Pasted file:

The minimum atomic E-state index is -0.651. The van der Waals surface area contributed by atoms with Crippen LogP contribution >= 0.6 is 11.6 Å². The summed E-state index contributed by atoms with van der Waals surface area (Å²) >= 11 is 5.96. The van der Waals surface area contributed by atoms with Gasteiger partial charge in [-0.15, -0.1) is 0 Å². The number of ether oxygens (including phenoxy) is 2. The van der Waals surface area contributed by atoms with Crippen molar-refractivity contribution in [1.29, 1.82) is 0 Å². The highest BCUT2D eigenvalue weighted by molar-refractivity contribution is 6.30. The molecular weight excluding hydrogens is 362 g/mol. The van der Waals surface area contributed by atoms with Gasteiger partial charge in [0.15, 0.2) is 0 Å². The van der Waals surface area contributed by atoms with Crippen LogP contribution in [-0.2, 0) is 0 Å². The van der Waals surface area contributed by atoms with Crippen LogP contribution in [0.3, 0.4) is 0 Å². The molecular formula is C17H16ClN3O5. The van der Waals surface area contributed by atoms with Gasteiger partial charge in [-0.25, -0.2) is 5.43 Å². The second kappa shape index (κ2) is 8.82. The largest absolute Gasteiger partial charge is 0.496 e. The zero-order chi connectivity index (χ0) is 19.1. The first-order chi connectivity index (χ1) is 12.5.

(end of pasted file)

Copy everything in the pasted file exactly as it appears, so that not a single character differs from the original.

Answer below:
The minimum atomic E-state index is -0.651. The van der Waals surface area contributed by atoms with Crippen LogP contribution >= 0.6 is 11.6 Å². The summed E-state index contributed by atoms with van der Waals surface area (Å²) >= 11 is 5.96. The van der Waals surface area contributed by atoms with Gasteiger partial charge in [-0.15, -0.1) is 0 Å². The number of ether oxygens (including phenoxy) is 2. The van der Waals surface area contributed by atoms with Crippen molar-refractivity contribution in [1.29, 1.82) is 0 Å². The highest BCUT2D eigenvalue weighted by molar-refractivity contribution is 6.30. The molecular weight excluding hydrogens is 362 g/mol. The van der Waals surface area contributed by atoms with Gasteiger partial charge in [0.15, 0.2) is 0 Å². The van der Waals surface area contributed by atoms with Crippen LogP contribution in [-0.2, 0) is 0 Å². The van der Waals surface area contributed by atoms with Crippen LogP contribution in [0.3, 0.4) is 0 Å². The molecular formula is C17H16ClN3O5. The van der Waals surface area contributed by atoms with Gasteiger partial charge in [-0.25, -0.2) is 5.43 Å². The second kappa shape index (κ2) is 8.82. The largest absolute Gasteiger partial charge is 0.496 e. The zero-order chi connectivity index (χ0) is 19.1. The first-order chi connectivity index (χ1) is 12.5.